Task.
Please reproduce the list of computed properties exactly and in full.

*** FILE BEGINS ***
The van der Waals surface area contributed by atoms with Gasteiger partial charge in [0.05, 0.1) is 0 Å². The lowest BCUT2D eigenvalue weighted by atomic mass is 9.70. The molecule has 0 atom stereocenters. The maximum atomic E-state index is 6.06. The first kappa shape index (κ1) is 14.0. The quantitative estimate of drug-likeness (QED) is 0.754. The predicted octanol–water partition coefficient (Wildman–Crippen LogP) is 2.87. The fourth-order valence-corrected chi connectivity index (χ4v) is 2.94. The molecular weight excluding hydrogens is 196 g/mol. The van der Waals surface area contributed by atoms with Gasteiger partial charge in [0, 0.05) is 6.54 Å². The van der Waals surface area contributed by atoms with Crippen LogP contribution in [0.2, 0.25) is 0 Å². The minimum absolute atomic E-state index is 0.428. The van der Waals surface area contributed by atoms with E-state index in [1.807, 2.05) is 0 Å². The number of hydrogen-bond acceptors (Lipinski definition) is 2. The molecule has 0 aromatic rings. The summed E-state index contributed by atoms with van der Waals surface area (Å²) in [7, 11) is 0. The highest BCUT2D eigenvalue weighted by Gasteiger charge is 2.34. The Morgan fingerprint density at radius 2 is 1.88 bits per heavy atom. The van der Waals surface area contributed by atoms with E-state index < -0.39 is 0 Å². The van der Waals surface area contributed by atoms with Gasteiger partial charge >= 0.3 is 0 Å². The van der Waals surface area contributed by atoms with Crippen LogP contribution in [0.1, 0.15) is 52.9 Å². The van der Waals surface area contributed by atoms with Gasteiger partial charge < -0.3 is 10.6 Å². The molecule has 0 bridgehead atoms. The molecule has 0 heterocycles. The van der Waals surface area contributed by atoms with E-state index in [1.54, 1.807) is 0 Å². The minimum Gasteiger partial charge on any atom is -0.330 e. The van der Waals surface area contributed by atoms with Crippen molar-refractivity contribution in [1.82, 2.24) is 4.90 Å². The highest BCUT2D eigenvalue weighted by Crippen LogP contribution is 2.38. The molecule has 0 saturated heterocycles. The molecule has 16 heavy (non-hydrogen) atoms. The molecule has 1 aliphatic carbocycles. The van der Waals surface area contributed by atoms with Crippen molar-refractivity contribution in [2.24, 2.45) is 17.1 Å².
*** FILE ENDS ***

The van der Waals surface area contributed by atoms with Gasteiger partial charge in [0.05, 0.1) is 0 Å². The lowest BCUT2D eigenvalue weighted by atomic mass is 9.70. The molecule has 0 atom stereocenters. The maximum atomic E-state index is 6.06. The first kappa shape index (κ1) is 14.0. The quantitative estimate of drug-likeness (QED) is 0.754. The predicted octanol–water partition coefficient (Wildman–Crippen LogP) is 2.87. The fourth-order valence-corrected chi connectivity index (χ4v) is 2.94. The molecular weight excluding hydrogens is 196 g/mol. The van der Waals surface area contributed by atoms with Gasteiger partial charge in [0, 0.05) is 6.54 Å². The van der Waals surface area contributed by atoms with Crippen LogP contribution in [0.2, 0.25) is 0 Å². The minimum absolute atomic E-state index is 0.428. The van der Waals surface area contributed by atoms with E-state index in [1.807, 2.05) is 0 Å². The number of hydrogen-bond acceptors (Lipinski definition) is 2. The molecule has 0 aromatic rings. The summed E-state index contributed by atoms with van der Waals surface area (Å²) in [7, 11) is 0. The highest BCUT2D eigenvalue weighted by Gasteiger charge is 2.34. The Morgan fingerprint density at radius 2 is 1.88 bits per heavy atom. The van der Waals surface area contributed by atoms with E-state index < -0.39 is 0 Å². The van der Waals surface area contributed by atoms with Gasteiger partial charge >= 0.3 is 0 Å². The van der Waals surface area contributed by atoms with Crippen LogP contribution in [0.1, 0.15) is 52.9 Å². The van der Waals surface area contributed by atoms with Gasteiger partial charge < -0.3 is 10.6 Å². The molecule has 0 bridgehead atoms. The molecule has 0 heterocycles. The van der Waals surface area contributed by atoms with E-state index in [1.54, 1.807) is 0 Å². The minimum Gasteiger partial charge on any atom is -0.330 e. The van der Waals surface area contributed by atoms with Crippen molar-refractivity contribution in [1.82, 2.24) is 4.90 Å². The highest BCUT2D eigenvalue weighted by Crippen LogP contribution is 2.38. The molecule has 0 saturated heterocycles. The molecule has 16 heavy (non-hydrogen) atoms. The molecule has 1 aliphatic carbocycles. The van der Waals surface area contributed by atoms with Crippen molar-refractivity contribution in [2.24, 2.45) is 17.1 Å².